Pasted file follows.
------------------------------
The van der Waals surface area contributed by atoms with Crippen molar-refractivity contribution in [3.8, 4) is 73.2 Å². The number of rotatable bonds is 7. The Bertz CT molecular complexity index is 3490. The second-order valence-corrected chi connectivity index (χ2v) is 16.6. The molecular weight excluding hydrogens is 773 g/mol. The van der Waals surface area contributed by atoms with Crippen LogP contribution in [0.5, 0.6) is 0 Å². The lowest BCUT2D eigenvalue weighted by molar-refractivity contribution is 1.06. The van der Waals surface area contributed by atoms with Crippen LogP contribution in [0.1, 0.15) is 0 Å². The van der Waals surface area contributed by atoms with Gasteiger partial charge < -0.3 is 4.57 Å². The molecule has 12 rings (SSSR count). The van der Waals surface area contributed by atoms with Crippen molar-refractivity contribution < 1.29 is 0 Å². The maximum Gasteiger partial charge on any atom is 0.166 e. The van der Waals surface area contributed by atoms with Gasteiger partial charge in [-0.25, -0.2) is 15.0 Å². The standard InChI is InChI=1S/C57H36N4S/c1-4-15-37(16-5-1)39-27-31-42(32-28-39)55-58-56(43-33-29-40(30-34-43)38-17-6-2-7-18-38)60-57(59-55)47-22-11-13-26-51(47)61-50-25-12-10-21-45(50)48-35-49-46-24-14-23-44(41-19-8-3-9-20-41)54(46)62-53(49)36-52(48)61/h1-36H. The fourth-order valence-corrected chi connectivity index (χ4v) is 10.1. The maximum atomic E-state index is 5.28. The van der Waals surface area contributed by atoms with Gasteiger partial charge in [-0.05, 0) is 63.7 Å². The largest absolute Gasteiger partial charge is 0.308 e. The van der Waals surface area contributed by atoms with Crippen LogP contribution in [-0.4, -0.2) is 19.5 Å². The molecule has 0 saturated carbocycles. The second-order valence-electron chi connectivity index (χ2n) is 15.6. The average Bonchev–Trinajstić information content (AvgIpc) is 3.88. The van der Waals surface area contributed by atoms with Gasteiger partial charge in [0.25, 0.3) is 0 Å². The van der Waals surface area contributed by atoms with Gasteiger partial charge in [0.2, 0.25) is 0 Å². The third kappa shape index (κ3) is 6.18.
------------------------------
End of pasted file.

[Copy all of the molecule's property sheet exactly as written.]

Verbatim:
The van der Waals surface area contributed by atoms with Crippen molar-refractivity contribution in [3.8, 4) is 73.2 Å². The number of rotatable bonds is 7. The Bertz CT molecular complexity index is 3490. The second-order valence-corrected chi connectivity index (χ2v) is 16.6. The molecular weight excluding hydrogens is 773 g/mol. The van der Waals surface area contributed by atoms with Crippen LogP contribution in [0.5, 0.6) is 0 Å². The lowest BCUT2D eigenvalue weighted by molar-refractivity contribution is 1.06. The van der Waals surface area contributed by atoms with Crippen LogP contribution in [0.1, 0.15) is 0 Å². The van der Waals surface area contributed by atoms with Gasteiger partial charge < -0.3 is 4.57 Å². The molecule has 12 rings (SSSR count). The van der Waals surface area contributed by atoms with Crippen molar-refractivity contribution < 1.29 is 0 Å². The maximum Gasteiger partial charge on any atom is 0.166 e. The van der Waals surface area contributed by atoms with Gasteiger partial charge in [-0.25, -0.2) is 15.0 Å². The standard InChI is InChI=1S/C57H36N4S/c1-4-15-37(16-5-1)39-27-31-42(32-28-39)55-58-56(43-33-29-40(30-34-43)38-17-6-2-7-18-38)60-57(59-55)47-22-11-13-26-51(47)61-50-25-12-10-21-45(50)48-35-49-46-24-14-23-44(41-19-8-3-9-20-41)54(46)62-53(49)36-52(48)61/h1-36H. The fourth-order valence-corrected chi connectivity index (χ4v) is 10.1. The maximum atomic E-state index is 5.28. The van der Waals surface area contributed by atoms with Gasteiger partial charge in [-0.05, 0) is 63.7 Å². The largest absolute Gasteiger partial charge is 0.308 e. The van der Waals surface area contributed by atoms with Crippen LogP contribution in [-0.4, -0.2) is 19.5 Å². The molecule has 0 saturated carbocycles. The second-order valence-electron chi connectivity index (χ2n) is 15.6. The average Bonchev–Trinajstić information content (AvgIpc) is 3.88. The van der Waals surface area contributed by atoms with Gasteiger partial charge in [0.25, 0.3) is 0 Å². The van der Waals surface area contributed by atoms with Gasteiger partial charge in [0.2, 0.25) is 0 Å². The third kappa shape index (κ3) is 6.18.